"A "no" can lead you in new directions and it's my second favorite answer. Don't buy into the lies that the world tries to sell you as success. There's a big distance between good music and great music but it's not the same length for every person and the margins are always moving." (Photo: Jhett Black)

Are there any memories from gigs, jams, open acts and studio sessions which you’d like to share with us?

I could never begin to contain all the magic I've seen and got to share with music in this interview, but some of my most important and memorable musical experiences have been for an audience of one. Especially if that song was written just for them.

What do you miss most nowadays from the music of the past? What are your hopes and fears for the future of?

I'm a pretty young man, so I'm not sure I really miss much. I have my fantasies about what things might have been like, but grass is always greener on the other side. My hope is that music with honesty and integrity - music that is true continues to thrive. I hope that musicians have courage to sing, write, and play what is truly on their heart and use mediums that reflect that. I hope people learn how to dance at concerts again and enjoy each other as much if not more than the artists on stage when music calls for it.

What is the impact of music on the socio-cultural implications? How do you want the music to affect people?

What it always has been. I think some music today has the same power it always has. It allows people to let go, to hold on, to grieve and celebrate, to find God, to get laid, to get straight, to get high, to connect people that would otherwise have nothing in common.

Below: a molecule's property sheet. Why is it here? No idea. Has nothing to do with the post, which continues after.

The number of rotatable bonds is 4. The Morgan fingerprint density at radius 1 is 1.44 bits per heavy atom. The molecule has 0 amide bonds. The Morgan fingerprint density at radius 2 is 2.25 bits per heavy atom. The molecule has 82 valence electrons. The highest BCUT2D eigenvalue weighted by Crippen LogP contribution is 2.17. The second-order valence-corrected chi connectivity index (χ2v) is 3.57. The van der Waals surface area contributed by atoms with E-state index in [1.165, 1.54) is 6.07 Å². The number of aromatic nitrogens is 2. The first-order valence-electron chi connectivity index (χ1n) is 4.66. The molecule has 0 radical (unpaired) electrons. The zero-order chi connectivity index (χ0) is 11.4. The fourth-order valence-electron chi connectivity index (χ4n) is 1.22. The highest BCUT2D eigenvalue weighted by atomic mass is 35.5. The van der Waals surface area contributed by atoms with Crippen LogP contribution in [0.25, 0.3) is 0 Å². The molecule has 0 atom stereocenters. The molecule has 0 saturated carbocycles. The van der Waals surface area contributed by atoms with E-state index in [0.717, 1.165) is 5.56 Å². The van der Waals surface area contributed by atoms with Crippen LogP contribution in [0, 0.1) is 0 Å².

What are some of the most important lessons you have learned from your experience in the music paths?                             (Jhett Black / Photo by Callie Sioux)

A "no" can lead you in new directions and it's my second favorite answer. Don't buy into the lies that the world tries to sell you as success. There's a big distance between good music and great music but it's not the same length for every person and the margins are always moving.

"Roots music has always been a part of me and never really acknowledged it as something particularly special until I experienced the way people listened to it in other countries. It was recognized as something distinctly American. That really added fuel to the fire and encouraged me to dig deeper into the history of the music I play."

John Coltrane said "My music is the spiritual expression of what I am...". How do you understand the spirit, music, and the meaning of life?

I couldn't agree more. I don't pretend to understand much about all three of those things. I do know however, that I owe them to the God of the gospel spoken by a Jew from Nazareth and am exceedingly grateful for the gifts.

Jhett Black Blues - Home